The merge centers would lead to further efficiencies because they would contain product from multiple factories, eliminating the need for a dealer to take delivery of different shipments from each factory. Fewer deliveries mean fewer trucks interrupting operations at the dealerships, especially during the busy peak season.
The next innovation focused on consolidating shipments into cost-saving, multi-stop truckloads. Dealers' assigned shipping days could be compressed because less volume was flowing from the factory warehouses. (The merge centers were handling most of the high-volume activity.) The change opened the door to more consolidation and linehauls through regional breakbulk terminals (BBTs).
To determine the best location for merge centers and cross-dock facilities, Deere deployed SmartOps' optimization software. It helped the company to identify the best transshipment points, transport modes, replenishment frequencies and shipment days for each factory-dealer pairing. The technology also allowed Deere to assign the best BBTs to each dealer, and decrease the number of such terminals in use during the off-peak season.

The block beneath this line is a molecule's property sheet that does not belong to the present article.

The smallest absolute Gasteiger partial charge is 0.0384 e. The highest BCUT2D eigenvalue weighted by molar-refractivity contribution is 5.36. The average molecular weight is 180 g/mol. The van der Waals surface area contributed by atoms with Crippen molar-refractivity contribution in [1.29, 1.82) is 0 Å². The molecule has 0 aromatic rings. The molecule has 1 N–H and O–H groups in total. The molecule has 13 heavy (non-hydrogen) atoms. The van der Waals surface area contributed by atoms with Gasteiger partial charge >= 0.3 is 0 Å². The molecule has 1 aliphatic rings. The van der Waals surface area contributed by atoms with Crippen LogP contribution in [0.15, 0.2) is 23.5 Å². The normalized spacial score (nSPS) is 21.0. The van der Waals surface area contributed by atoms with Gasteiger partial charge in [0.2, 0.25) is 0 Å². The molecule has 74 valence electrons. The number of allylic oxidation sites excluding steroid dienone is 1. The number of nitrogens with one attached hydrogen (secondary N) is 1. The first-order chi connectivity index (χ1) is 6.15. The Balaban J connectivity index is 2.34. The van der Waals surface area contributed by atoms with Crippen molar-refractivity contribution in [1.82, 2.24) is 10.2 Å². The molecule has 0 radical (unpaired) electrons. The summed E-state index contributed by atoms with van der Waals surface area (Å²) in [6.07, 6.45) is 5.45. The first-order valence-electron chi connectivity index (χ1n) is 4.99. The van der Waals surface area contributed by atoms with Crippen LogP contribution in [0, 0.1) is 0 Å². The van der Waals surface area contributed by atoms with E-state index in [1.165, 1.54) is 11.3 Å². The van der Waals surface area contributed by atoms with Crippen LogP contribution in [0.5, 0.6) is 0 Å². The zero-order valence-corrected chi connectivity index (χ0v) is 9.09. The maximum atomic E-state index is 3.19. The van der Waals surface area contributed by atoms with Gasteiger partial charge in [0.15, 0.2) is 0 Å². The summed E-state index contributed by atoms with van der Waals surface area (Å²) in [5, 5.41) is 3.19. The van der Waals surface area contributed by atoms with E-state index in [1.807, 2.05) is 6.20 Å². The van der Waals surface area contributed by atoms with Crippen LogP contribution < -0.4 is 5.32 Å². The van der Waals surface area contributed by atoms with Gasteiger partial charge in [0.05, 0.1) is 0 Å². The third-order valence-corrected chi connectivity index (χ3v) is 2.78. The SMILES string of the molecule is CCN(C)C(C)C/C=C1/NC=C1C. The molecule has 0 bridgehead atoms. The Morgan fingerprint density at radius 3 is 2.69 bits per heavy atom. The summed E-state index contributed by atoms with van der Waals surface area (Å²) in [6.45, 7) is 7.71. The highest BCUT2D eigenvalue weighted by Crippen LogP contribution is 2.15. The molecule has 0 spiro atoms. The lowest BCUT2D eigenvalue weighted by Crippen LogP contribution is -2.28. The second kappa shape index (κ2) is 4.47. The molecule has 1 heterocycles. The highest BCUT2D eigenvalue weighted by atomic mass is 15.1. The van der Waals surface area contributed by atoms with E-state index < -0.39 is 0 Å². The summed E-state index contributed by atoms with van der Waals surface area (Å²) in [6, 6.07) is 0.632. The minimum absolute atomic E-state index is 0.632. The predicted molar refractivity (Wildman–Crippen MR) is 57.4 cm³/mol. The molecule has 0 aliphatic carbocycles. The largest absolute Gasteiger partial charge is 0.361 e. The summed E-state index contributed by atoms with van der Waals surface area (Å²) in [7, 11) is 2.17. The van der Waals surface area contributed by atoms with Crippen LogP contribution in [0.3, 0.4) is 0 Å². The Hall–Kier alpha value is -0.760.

Traditionally, network design has been strategic in nature. Assuming that accurate cost data can even be obtained, the effort often calls for expensive new distribution centers or a change of logistics partners. By bringing the exercise down to the tactical level, Deere can better examine the true cost of transportation, warehousing and inventory, with all system constraints accounted for. And with the help of third-party logistics providers, changes in routing or inventory allocation can take place within a matter of weeks.
Through the five projects, four of which have been completed, Deere has been able to move from a high-level view of its distribution network to more detailed, ground-level observations. Each project has yielded substantial savings, ranging from $587,000 in the peak season of 2005 to nearly $2.7m in peak 2007. Savings in the latter period were derived from such factors as greater use of truckloads, warehouse consolidation, better selection of BBTs, and reduced inventory expense, says Stines. By the end of the collaboration with SmartOps, Deere expects to save more than $8m.
Service has improved, too. In peak 2005, with just two merge centers opened, 22 percent of high-volume demand was being replenished on a daily basis. By peak 2007, with five merge centers in operation (in addition to some daily service from the three factory warehouses), that amount had climbed to 88 percent. Meanwhile, delivery lead times of three days or less rose from 65 percent of shipments in 2004, to 89 percent in 2007.
Deere views its success as proof of the growing importance of transportation as a means of cutting cost and boosting customer service. And new optimization technology has made it possible. Says the company: "The resulting tactical and operational improvements at Deere have resulted in millions of dollars of incremental savings."